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Copenhagen Holds the Key To Worldwide CO2 Emissions

On 7th December, in Copenhagen, the long awaited two week international negotiations on climate change commence. It has been billed by Lord Stern as the "most important meeting since the Second World War". It has the potential to achieve a step change in the world's ambition to reduce man made carbon emissions and to definitively fire the starting gun on the race to a low carbon economy.

The negotiations are complex and have not always gone smoothly over the last 2 years. Specifically at stake are a number of key issues including:

Setting the level of the overall emissions reduction ambition, such as a global target for 2050.

Agreeing individual developed nation targets to 2020 and 2050 and the nature of developing nations' low carbon growth plans.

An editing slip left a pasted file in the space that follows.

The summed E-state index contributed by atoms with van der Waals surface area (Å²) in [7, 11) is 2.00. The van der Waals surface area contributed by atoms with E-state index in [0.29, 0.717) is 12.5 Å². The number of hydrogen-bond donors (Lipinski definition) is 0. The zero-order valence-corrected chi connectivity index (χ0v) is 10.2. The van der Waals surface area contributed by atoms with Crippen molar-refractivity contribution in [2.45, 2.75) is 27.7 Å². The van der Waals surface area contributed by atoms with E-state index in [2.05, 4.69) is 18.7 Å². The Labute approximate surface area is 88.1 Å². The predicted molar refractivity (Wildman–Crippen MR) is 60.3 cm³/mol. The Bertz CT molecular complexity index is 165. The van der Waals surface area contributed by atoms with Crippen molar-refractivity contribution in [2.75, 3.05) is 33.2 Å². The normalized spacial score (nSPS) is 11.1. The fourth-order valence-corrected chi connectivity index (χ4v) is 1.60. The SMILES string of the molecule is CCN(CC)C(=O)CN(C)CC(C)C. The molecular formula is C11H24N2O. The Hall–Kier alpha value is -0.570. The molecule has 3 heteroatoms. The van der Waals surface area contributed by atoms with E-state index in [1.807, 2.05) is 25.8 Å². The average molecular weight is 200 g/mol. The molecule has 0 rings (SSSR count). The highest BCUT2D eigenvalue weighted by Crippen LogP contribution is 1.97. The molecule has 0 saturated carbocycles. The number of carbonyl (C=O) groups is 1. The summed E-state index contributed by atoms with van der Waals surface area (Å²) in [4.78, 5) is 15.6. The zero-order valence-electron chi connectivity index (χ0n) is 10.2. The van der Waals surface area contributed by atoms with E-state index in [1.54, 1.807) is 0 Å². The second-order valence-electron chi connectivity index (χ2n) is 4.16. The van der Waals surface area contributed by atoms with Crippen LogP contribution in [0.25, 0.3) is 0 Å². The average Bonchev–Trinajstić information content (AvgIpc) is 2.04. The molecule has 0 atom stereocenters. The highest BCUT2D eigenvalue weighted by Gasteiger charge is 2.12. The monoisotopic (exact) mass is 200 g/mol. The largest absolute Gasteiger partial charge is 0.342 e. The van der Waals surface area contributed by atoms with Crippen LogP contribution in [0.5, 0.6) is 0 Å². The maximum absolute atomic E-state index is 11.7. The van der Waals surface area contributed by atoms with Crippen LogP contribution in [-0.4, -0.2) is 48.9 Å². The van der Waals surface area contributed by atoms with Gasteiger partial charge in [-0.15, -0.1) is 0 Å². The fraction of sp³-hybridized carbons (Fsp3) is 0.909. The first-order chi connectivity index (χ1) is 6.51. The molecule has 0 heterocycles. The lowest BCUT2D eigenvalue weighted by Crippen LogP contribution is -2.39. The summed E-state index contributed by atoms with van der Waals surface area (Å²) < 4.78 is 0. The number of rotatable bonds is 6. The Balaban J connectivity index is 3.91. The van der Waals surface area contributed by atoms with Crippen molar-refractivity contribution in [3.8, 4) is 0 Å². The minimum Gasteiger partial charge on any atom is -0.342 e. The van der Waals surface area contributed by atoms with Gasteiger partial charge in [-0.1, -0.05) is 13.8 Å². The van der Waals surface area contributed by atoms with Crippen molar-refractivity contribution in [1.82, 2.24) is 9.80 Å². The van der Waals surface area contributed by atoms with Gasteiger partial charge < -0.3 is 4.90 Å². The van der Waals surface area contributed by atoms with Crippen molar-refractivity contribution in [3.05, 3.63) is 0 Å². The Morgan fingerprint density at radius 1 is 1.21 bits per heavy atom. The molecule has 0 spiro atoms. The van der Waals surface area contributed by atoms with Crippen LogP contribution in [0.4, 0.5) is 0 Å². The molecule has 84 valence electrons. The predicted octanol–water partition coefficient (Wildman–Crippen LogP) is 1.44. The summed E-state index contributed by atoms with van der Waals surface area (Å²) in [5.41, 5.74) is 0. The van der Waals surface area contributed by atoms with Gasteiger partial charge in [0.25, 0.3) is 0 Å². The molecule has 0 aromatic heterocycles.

Putting in place new supporting mechanisms to ensure finance flows into low carbon investments including the expansion of the international carbon markets and a potential international fund to help developing nations.

Developing local capacity building for energy efficiency and technology innovation in developing countries.

The most important outcome of a strong deal at Copenhagen will be an increase in certainty for business and investors that action to tackle climate change will be rewarded and that a failure to take action will result in poor business performance. It is the private sector, through its investment in new low carbon technologies, which will primarily tackle climate change. Currently, investors and business are not investing at a sufficient rate to successfully limit carbon emissions.

For further information on the Government's role in the Copenhagen negotiations go to

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